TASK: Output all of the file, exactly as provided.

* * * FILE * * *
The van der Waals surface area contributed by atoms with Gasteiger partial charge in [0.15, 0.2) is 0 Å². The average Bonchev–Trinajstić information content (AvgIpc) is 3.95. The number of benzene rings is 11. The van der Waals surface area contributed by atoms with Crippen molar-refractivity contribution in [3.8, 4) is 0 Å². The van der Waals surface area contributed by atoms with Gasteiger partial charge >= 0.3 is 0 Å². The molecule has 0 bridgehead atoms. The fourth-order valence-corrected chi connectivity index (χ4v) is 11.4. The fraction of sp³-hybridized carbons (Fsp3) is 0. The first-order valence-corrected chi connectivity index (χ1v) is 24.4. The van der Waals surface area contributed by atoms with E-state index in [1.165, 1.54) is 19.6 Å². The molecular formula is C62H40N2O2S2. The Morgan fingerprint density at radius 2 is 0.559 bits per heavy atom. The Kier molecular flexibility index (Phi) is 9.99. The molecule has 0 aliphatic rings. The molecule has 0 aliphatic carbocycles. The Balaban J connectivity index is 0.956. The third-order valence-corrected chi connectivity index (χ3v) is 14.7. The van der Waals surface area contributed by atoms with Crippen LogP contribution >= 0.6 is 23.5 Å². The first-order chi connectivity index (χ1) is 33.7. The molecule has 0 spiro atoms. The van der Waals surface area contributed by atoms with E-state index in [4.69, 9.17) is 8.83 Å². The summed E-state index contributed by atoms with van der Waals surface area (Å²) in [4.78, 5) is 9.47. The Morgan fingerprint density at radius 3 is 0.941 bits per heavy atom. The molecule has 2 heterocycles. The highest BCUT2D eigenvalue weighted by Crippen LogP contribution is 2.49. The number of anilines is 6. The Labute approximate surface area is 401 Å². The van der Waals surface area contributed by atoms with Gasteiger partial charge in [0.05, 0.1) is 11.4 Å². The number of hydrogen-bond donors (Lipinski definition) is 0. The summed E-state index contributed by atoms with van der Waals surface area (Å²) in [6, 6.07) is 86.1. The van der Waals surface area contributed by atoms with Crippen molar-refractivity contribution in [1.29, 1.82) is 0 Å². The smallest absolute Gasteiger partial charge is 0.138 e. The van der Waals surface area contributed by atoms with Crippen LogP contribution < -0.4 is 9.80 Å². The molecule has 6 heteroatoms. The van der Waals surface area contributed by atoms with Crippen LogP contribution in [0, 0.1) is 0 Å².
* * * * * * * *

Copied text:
The van der Waals surface area contributed by atoms with Gasteiger partial charge in [0.15, 0.2) is 0 Å². The average Bonchev–Trinajstić information content (AvgIpc) is 3.95. The number of benzene rings is 11. The van der Waals surface area contributed by atoms with Crippen molar-refractivity contribution in [3.8, 4) is 0 Å². The van der Waals surface area contributed by atoms with Gasteiger partial charge >= 0.3 is 0 Å². The molecule has 0 bridgehead atoms. The fourth-order valence-corrected chi connectivity index (χ4v) is 11.4. The fraction of sp³-hybridized carbons (Fsp3) is 0. The first-order valence-corrected chi connectivity index (χ1v) is 24.4. The van der Waals surface area contributed by atoms with E-state index in [1.165, 1.54) is 19.6 Å². The molecular formula is C62H40N2O2S2. The Morgan fingerprint density at radius 2 is 0.559 bits per heavy atom. The Kier molecular flexibility index (Phi) is 9.99. The molecule has 0 aliphatic rings. The molecule has 0 aliphatic carbocycles. The Balaban J connectivity index is 0.956. The third-order valence-corrected chi connectivity index (χ3v) is 14.7. The van der Waals surface area contributed by atoms with Crippen LogP contribution >= 0.6 is 23.5 Å². The first-order chi connectivity index (χ1) is 33.7. The molecule has 0 spiro atoms. The van der Waals surface area contributed by atoms with E-state index in [4.69, 9.17) is 8.83 Å². The summed E-state index contributed by atoms with van der Waals surface area (Å²) in [4.78, 5) is 9.47. The Morgan fingerprint density at radius 3 is 0.941 bits per heavy atom. The molecule has 2 heterocycles. The highest BCUT2D eigenvalue weighted by Crippen LogP contribution is 2.49. The number of anilines is 6. The Labute approximate surface area is 401 Å². The van der Waals surface area contributed by atoms with Gasteiger partial charge in [0.05, 0.1) is 11.4 Å². The number of hydrogen-bond donors (Lipinski definition) is 0. The summed E-state index contributed by atoms with van der Waals surface area (Å²) in [6, 6.07) is 86.1. The van der Waals surface area contributed by atoms with Crippen molar-refractivity contribution in [1.29, 1.82) is 0 Å². The smallest absolute Gasteiger partial charge is 0.138 e. The van der Waals surface area contributed by atoms with Crippen LogP contribution < -0.4 is 9.80 Å². The molecule has 6 heteroatoms. The van der Waals surface area contributed by atoms with Crippen LogP contribution in [0, 0.1) is 0 Å².